2. To exercise one's self in, for instruction or improvement, or to acquire discipline or dexterity; as, to
practice gunnery; to practice music.
4. To put into practice; to carry out; to act upon; to commit; to execute; to do. "Aught but Talbot's shadow
whereon to practice your severity." Shak.
As this advice ye practice or neglect.Pope.
5. To make use of; to employ. [Obs.]
In malice to this good knight's wife, I practiced Ubaldo and Ricardo to corrupt her.Massinger.
6. To teach or accustom by practice; to train.
In church they are taught to love God; after church they are practiced to love their neighbor.Landor.
(Prac"tice), v. i. [Often written practise.]
1. To perform certain acts frequently or customarily, either for instruction, profit, or amusement; as, to
practice with the broadsword or with the rifle; to practice on the piano.
2. To learn by practice; to form a habit.
They shall practice how to live secure.Milton.
Practice first over yourself to reign.Waller.
3. To try artifices or stratagems.
He will practice against thee by poison.Shak.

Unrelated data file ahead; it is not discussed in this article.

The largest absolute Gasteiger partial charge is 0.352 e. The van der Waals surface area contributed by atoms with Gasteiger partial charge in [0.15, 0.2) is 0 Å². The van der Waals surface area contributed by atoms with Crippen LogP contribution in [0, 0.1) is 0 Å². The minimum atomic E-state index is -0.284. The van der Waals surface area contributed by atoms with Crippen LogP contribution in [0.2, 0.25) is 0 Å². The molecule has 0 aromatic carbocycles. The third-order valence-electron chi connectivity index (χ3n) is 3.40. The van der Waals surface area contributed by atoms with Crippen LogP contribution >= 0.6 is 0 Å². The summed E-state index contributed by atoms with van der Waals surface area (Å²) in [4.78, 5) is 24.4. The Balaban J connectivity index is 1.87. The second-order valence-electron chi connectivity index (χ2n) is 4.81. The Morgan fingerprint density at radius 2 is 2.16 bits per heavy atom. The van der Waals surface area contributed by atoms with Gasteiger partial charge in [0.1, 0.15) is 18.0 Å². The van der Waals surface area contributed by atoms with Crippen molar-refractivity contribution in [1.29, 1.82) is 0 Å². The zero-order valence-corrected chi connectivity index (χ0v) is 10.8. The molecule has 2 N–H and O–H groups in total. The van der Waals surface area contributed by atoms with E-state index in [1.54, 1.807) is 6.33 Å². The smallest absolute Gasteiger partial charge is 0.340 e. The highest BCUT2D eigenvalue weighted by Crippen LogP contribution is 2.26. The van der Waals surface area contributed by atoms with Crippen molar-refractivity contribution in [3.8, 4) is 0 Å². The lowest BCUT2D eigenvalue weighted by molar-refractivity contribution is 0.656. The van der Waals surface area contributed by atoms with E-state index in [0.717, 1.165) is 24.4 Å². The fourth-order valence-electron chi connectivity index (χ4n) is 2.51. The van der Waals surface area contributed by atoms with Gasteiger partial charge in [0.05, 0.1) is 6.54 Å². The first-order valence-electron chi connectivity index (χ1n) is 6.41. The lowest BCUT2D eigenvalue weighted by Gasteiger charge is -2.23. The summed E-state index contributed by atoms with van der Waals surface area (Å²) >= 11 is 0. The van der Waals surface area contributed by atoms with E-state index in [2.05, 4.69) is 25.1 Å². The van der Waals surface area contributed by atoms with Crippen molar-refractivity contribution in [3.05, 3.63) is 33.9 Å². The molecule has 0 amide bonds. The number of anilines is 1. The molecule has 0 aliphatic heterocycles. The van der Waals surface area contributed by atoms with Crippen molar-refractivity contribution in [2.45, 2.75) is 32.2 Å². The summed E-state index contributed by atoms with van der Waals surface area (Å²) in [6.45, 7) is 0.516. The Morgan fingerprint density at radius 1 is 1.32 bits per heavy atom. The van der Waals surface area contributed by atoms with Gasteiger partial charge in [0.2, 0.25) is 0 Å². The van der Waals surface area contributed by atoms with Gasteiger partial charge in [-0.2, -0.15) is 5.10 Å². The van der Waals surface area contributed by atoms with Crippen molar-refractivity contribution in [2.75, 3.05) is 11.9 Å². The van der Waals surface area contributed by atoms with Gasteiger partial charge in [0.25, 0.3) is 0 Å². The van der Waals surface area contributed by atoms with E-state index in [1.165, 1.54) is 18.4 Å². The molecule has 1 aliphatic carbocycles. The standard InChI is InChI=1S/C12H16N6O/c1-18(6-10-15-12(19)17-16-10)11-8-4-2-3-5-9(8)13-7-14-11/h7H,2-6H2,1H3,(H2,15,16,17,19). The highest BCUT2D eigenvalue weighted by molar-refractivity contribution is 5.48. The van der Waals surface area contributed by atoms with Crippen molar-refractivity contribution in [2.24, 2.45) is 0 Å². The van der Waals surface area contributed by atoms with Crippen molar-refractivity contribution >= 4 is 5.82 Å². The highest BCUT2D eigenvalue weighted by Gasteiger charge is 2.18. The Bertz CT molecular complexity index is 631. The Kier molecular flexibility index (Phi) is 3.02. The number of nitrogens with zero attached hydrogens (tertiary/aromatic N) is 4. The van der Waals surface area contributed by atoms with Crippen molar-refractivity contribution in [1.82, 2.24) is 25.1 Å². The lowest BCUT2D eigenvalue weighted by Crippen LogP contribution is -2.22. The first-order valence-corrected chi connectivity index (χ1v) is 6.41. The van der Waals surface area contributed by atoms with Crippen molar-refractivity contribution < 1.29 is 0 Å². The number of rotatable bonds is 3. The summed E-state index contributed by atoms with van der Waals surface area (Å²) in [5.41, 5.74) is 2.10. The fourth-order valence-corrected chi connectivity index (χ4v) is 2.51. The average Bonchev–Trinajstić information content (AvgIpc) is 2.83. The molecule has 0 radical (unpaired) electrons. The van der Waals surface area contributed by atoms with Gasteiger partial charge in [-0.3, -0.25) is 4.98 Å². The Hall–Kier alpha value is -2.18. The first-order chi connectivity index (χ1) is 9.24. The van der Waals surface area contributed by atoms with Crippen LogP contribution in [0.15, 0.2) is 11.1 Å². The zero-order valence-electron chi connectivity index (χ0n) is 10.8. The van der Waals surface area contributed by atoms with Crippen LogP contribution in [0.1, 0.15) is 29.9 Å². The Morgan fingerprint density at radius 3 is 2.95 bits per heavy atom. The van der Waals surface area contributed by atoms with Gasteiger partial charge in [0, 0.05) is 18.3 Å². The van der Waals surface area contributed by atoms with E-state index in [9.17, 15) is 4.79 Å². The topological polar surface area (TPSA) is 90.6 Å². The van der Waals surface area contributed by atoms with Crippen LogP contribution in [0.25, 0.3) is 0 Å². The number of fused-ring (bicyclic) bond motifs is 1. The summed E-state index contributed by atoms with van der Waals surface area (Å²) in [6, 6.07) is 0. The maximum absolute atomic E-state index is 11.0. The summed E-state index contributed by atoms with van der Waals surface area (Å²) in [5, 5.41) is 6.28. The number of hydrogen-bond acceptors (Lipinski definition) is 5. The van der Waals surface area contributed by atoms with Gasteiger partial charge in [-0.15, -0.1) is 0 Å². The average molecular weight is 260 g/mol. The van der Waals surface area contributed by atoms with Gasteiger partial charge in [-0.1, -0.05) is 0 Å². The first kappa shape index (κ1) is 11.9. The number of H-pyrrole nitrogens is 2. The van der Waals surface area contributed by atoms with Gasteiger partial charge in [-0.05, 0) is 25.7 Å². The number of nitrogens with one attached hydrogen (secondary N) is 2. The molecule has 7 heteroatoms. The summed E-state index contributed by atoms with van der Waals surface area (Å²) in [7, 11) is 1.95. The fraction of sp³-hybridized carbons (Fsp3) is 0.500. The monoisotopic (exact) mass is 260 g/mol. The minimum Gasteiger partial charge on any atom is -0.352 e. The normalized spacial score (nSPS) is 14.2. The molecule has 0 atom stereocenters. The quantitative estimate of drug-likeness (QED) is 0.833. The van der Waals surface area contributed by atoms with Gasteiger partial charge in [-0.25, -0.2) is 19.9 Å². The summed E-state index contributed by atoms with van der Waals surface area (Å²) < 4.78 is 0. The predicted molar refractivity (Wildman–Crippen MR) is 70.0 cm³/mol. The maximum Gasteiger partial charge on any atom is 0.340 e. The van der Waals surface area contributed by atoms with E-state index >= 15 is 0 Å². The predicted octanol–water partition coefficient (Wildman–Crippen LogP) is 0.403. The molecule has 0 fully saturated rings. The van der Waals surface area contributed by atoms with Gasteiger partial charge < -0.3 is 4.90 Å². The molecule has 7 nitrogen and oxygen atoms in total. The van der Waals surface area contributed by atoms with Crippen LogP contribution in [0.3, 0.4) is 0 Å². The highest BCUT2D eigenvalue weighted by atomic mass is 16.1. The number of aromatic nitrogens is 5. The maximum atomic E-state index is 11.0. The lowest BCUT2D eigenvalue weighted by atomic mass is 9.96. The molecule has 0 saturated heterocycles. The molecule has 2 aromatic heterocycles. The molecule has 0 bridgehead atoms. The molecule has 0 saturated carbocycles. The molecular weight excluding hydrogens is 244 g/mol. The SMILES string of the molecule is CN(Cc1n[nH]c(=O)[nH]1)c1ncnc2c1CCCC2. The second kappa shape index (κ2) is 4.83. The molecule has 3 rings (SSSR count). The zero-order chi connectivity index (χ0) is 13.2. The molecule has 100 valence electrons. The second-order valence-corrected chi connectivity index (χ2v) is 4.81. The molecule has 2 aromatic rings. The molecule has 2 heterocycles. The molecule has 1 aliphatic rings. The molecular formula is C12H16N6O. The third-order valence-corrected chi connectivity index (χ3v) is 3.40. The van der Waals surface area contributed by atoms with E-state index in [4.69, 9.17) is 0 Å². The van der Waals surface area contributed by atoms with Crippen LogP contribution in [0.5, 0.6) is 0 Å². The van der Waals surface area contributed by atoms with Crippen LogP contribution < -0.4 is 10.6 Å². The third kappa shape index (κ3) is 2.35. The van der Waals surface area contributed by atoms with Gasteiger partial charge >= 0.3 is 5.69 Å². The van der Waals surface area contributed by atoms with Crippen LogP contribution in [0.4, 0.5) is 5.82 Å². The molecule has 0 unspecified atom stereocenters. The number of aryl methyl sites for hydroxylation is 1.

4. To apply theoretical science or knowledge, esp. by way of experiment; to exercise or pursue an employment
or profession, esp. that of medicine or of law.
[I am] little inclined to practice on others, and as little that others should practice on me.Sir W. Temple.
(Prac"ticed) a. [Often written practised.]
1. Experienced; expert; skilled; as, a practiced marksman. "A practiced picklock." Ld. Lytton.
2. Used habitually; learned by practice.
(Prac"ti*cer) n. [Often written practiser.]
1. One who practices, or puts in practice; one who customarily performs certain acts. South.
2. One who exercises a profession; a practitioner.
3. One who uses art or stratagem. [Obs.] B. Jonson.
(Prac*ti"cian) n. [F. praticien, OF. also practicien.] One who is acquainted with, or skilled
in, anything by practice; a practitioner.
(Prac"tick) n. Practice. [Obs.] Chaucer.
(Prac"ti*sant) n. An agent or confederate in treachery. [Obs.] Shak.
(Prac"tise) v. t. & i. See Practice.